Biography of Hannah Perkins Burnham
La Salle County, Il Biographies

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Hannah Perkins Burnham, daughter of Benjamin and Talitha Burnham, was born in Lisbon, New London Co., Conn., in April, 1807, and lived there till the spring of 1833, when she came to La Salle County, Ill., with her brother, Thomas Burnham, and wife, who, after stopping a few months on the south side of the river opposite La Salle, settled in what is now known as Waltham. They were the first and for some time the only family in the township, and many a sad as well as mirthful story is related by her of these early days. When established in their new homes contrary to pioneer custom, they had a table, a few chairs and some trunks. Besides, the ladies were accomplished and the master a coflege graduate. It was not long before a neighboring frontiersman found his way into their cabin and his curious eye noted down these unusual luxuries, and to the inquiry of others, eager to know who and what these new corners were, he replied: "1 don't know much about 'em, but they've got right smart of larnin and a heap of plunder." The Indians, too, camping near often came to "shwap for whisk"-y, which they believed every white man kept, were with difficulty convinced of their great mistake, for he was an advocate of temperance as well as of every other good of mankind. In 1837 her brother-in-law, Ira Hartshorn, and family came to Illinois, and settled on section 6, Utica Township (this being now a part of A. I. Hartshorn's farm). She then made her home there with her sister, and many an evening of that winter they spent listening to the merry jests of the younger children while the older ones took turns in wielding the pestle to an iron mortar as they crushed the corn, making meal for their next day's breRd. They are still living, all married, and for several years lived in or near the neighborhood of their paternal home, honored and esteemed by all, in 1847 she went to live with her nephew, E. D. Hartshorn, and her sojourn of twenty one years in his family was one continued eftbrt to promote the financial as well as the spiritual and intellectual interests of its members, who, to her, are an affectionate and appreciative family; and one with them in the liberal use of means, time, labor and influence, they were very efficient helpers in the upbuilding of the church, schools and societies, and he having the confidence of the people was honored with high official duties. She has given with a bountiful hand to objects of charity and donated freely to religious bodies, of which the American Bible Society shared her deepest interest, and for which she served many years as local agent in the district where she lived. In 1868 they moved to Buckley, Iroquois County, and in the fall of 1869 she returned to visit friends living near her former home, and finding the wife of her nephew, A. I. Hartshorn, dangerously sick, by request remained with them, devoting herself to the wants and cares of his household, and with an abiding interest in their present and future well being lives in the enjoyment of the many comforts of his new and beautiful home. She is sole survivor of her father's family and of the brothers with whom she has lived; has placed a tribute to their memory in Oakwood Cemetery, La Salle, and with tender regard for those with whom she lived and labored awaits the summons to that "bourne from whence no traveler returns."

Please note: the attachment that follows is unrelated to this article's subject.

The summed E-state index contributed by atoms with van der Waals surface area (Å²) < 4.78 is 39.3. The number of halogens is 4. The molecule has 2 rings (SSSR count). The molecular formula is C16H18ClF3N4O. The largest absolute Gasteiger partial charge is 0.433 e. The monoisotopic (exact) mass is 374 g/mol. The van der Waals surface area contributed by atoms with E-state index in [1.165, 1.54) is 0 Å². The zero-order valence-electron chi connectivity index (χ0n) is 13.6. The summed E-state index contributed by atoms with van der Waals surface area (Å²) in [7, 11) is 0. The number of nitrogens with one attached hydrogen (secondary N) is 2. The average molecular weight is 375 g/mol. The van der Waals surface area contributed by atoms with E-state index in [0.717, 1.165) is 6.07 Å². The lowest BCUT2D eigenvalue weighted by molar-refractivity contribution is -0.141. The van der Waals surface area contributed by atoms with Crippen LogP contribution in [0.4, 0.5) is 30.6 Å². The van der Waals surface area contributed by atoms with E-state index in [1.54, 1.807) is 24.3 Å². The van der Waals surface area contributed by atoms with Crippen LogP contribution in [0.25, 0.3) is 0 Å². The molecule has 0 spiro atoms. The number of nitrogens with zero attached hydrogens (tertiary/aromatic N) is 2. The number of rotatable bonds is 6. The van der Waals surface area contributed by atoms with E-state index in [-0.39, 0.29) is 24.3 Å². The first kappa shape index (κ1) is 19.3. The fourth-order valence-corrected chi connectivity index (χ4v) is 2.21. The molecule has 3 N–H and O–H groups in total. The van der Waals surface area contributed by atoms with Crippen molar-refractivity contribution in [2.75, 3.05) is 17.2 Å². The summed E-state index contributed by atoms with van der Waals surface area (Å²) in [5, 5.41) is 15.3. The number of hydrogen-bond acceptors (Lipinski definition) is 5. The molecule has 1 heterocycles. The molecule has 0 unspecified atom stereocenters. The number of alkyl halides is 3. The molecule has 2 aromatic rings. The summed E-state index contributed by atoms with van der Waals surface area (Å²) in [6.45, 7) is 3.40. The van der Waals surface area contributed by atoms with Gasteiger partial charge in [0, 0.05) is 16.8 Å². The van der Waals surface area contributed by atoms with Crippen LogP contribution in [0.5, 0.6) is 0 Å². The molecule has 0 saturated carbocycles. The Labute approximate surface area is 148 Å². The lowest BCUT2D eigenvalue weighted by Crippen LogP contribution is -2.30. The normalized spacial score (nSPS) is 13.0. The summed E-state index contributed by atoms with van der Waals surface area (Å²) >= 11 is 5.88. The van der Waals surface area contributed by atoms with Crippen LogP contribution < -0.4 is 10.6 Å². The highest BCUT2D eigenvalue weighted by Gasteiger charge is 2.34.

FROM:
History of La Salle County, Illinois
Inter-State Publishing Co.
Chicago 1886